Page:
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Up until this point, the college application process has been fueled by adrenaline and deadlines…lots of deadlines. Now that you’ve been accepted to college, we want to congratulate you and remind you that you are a rockstar. But for real, take a deep breath; the ball is now in your court. You were probably super focused (rightfully so) on getting accepted and haven’t thought much about what happens after that, so check out some important (and fun) to-do’s.


You will always remember that exact moment you read the words, “Congratulations, you have been accepted.” That is a moment that has been a long time in the making and deserves celebration. With college apps in your rear view, and acceptance in hand, your stress level should significantly decrease. Give yourself time to celebrate and allow it to sink in before you get down to business.

Be patient

Assuming you applied to multiple colleges, you are probably hoping your first acceptance will be one of many. This can be especially tough if it’s October and you already have an acceptance under your belt and the others won’t be released until March. In a perfect world, all colleges would have the exact same timeline in which they notify applicants, but that’s just not the reality. Typically you will have until May 1st (aka National Decision Day) to accept your seat so this will allow you plenty of time to evaluate your offers before making the big decision.


It’s time to ditch the rose-colored glasses you may have been wearing up until this point. Before you were accepted, you probably had the mentality that, “I’d be lucky to attend XYZ University.” Now that you’ve been accepted, shift that mentality. Yes, being admitted to a college is an extreme honor and privilege, but acknowledge they admitted you for a reason- they obviously feel you would be a valuable addition to their academic community. Now that the hypothetical has become reality, it’s important to dig deeper into these prospective colleges and find your best fit. We’re sure you did a lot of research leading up to your application, but you may find that now that the task of acceptance is gone, you can have more mental clarity and focus to better evaluate your options. Make a pro/con list about each college. Everyone’s “must-haves” may look a bit different, but here are some common considerations you should ask yourself:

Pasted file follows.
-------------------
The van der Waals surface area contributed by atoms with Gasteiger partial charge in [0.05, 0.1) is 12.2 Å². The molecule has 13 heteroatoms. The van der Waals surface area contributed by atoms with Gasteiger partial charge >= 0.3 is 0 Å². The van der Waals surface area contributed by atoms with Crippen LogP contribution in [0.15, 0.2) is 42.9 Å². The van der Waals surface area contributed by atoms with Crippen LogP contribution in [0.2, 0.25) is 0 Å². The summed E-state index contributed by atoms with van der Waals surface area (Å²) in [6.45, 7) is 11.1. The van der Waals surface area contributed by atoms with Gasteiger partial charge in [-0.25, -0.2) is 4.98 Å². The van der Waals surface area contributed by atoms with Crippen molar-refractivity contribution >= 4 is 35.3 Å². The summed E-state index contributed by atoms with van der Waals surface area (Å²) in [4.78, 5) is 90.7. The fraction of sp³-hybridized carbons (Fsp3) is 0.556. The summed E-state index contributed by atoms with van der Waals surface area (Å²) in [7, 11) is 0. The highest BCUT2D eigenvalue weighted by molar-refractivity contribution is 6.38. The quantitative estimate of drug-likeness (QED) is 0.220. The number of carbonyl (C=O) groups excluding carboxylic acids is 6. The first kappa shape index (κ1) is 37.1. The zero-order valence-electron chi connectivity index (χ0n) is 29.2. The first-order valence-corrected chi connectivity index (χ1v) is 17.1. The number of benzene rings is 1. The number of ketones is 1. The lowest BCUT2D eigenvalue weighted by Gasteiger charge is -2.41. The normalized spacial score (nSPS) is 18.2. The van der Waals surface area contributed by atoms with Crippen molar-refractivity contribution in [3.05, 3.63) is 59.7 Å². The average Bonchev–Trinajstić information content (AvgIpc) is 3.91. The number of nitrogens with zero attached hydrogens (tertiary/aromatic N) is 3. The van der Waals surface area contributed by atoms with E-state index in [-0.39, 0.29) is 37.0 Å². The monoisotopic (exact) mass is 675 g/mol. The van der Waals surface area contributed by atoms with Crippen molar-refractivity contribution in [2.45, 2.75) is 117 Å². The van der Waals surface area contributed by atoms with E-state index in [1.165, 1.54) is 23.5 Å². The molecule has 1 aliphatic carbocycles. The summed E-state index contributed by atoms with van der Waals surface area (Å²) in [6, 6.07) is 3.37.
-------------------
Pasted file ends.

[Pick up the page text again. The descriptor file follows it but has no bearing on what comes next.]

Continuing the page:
• Do they have my intended major? Do they have a wide variety of majors in case I change my mind?
  • What is their graduation rate? What is their retention rate?
  • What’s their career center like?
  • What are their alumni doing?
  • What are their on-campus housing options/requirements? Can I have a car on-campus? Do I need a car?
  • What is student life like on and around campus?
  • How far is their campus from home?
  • What are their sports programs like?
  • What is the campus vibe?
  • What is surrounding area like?
  • What kind of support services are offered?
  • What do students do on weekends?
  • What kind of study abroad opportunities are offered?

If you haven’t visited each college you are considering yet, definitely make your best effort to do so! Some colleges host exclusive events for admitted students. Here are some tips for that campus visit.


You are probably shocked you made it this far without us mentioning money. That was on purpose. Cost is obviously a HUGE consideration that is very deserving of an entire section. For most applicants, the financial aid package is equally as important as that acceptance letter. Many colleges will even send the financial aid award letter with the acceptance letter. If not, it will come very shortly after. Once you receive award letters from all the colleges you are considering, it’s important to compare them. You’ll want to calculate all the out-of-pocket expenses (if any) that you will be responsible for. Also, pay close attention to the type of aid you are offered. Is it mostly scholarships and grants that you do not have to pay back? Or are they loans you will eventually have to pay back? Non-need based scholarships may either be offered for all four years as long as you maintain eligibility requirements or just for your first year. Be sure to read the fine print! For some help with interpreting your financial aid package, check out this article.


Once you’ve done thorough research and soul searching, be sure to submit your formal commitment to your college of choice. What about those other colleges who accepted you? Politely notify them you will be declining their offers. These colleges want to be able to plan for their upcoming school year and some good karma will come your way for freeing up your spot for a waitlisted student.

Keep the momentum going

As tempting as it is to let senioritis hit hard once you’ve been accepted to your dream school, resist the temptation. Your acceptance is conditional pending the receipt of your final high school transcripts. Also, don’t let any sort of disciplinary issues stand in your way either; the admissions office will get wind of them. You worked way too hard to let anything stop you now.

Be thankful

It took a village to get you to this accomplishment. This could have been your parents who initially instilled the importance of education into you, your teachers who assured you that you COULD do this and wrote you glowing recommendations, the coach who believed in you even when you didn’t believe in yourself, or your friends who offered moral support through this emotionally taxing journey. Don’t forget to let them know your plans and to tell them thank you!

Make sure all of your ducks are in a row

Once you’ve officially committed to a college, be sure to stay on top of your necessary to-do’s leading up to the first day of classes. Be sure to use the summer after graduation to ensure you have everything completed to start this new journey.

Congrats again on being accepted to college!